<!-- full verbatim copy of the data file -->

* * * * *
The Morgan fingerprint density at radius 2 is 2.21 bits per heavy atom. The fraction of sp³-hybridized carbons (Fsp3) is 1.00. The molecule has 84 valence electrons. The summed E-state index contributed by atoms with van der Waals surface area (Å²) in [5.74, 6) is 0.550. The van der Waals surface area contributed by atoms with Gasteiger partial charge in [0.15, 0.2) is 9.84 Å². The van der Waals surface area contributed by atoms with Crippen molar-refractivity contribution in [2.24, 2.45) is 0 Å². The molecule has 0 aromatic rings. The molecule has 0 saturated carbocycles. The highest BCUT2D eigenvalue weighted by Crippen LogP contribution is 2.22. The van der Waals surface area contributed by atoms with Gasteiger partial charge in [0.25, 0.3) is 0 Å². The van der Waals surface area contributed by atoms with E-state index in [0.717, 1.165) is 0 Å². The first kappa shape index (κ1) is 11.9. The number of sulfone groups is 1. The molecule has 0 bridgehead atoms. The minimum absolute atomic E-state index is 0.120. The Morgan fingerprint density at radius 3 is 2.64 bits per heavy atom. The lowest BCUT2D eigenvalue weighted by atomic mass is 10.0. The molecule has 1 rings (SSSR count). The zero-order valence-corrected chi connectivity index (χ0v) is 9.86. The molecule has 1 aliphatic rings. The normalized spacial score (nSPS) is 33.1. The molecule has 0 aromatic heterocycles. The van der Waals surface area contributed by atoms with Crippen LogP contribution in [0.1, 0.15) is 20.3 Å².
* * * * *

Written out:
The Morgan fingerprint density at radius 2 is 2.21 bits per heavy atom. The fraction of sp³-hybridized carbons (Fsp3) is 1.00. The molecule has 84 valence electrons. The summed E-state index contributed by atoms with van der Waals surface area (Å²) in [5.74, 6) is 0.550. The van der Waals surface area contributed by atoms with Gasteiger partial charge in [0.15, 0.2) is 9.84 Å². The van der Waals surface area contributed by atoms with Crippen molar-refractivity contribution in [2.24, 2.45) is 0 Å². The molecule has 0 aromatic rings. The molecule has 0 saturated carbocycles. The highest BCUT2D eigenvalue weighted by Crippen LogP contribution is 2.22. The van der Waals surface area contributed by atoms with Gasteiger partial charge in [0.25, 0.3) is 0 Å². The van der Waals surface area contributed by atoms with E-state index in [0.717, 1.165) is 0 Å². The first kappa shape index (κ1) is 11.9. The number of sulfone groups is 1. The molecule has 0 bridgehead atoms. The minimum absolute atomic E-state index is 0.120. The Morgan fingerprint density at radius 3 is 2.64 bits per heavy atom. The lowest BCUT2D eigenvalue weighted by atomic mass is 10.0. The molecule has 1 rings (SSSR count). The zero-order valence-corrected chi connectivity index (χ0v) is 9.86. The molecule has 1 aliphatic rings. The normalized spacial score (nSPS) is 33.1. The molecule has 0 aromatic heterocycles. The van der Waals surface area contributed by atoms with Crippen LogP contribution in [0.1, 0.15) is 20.3 Å².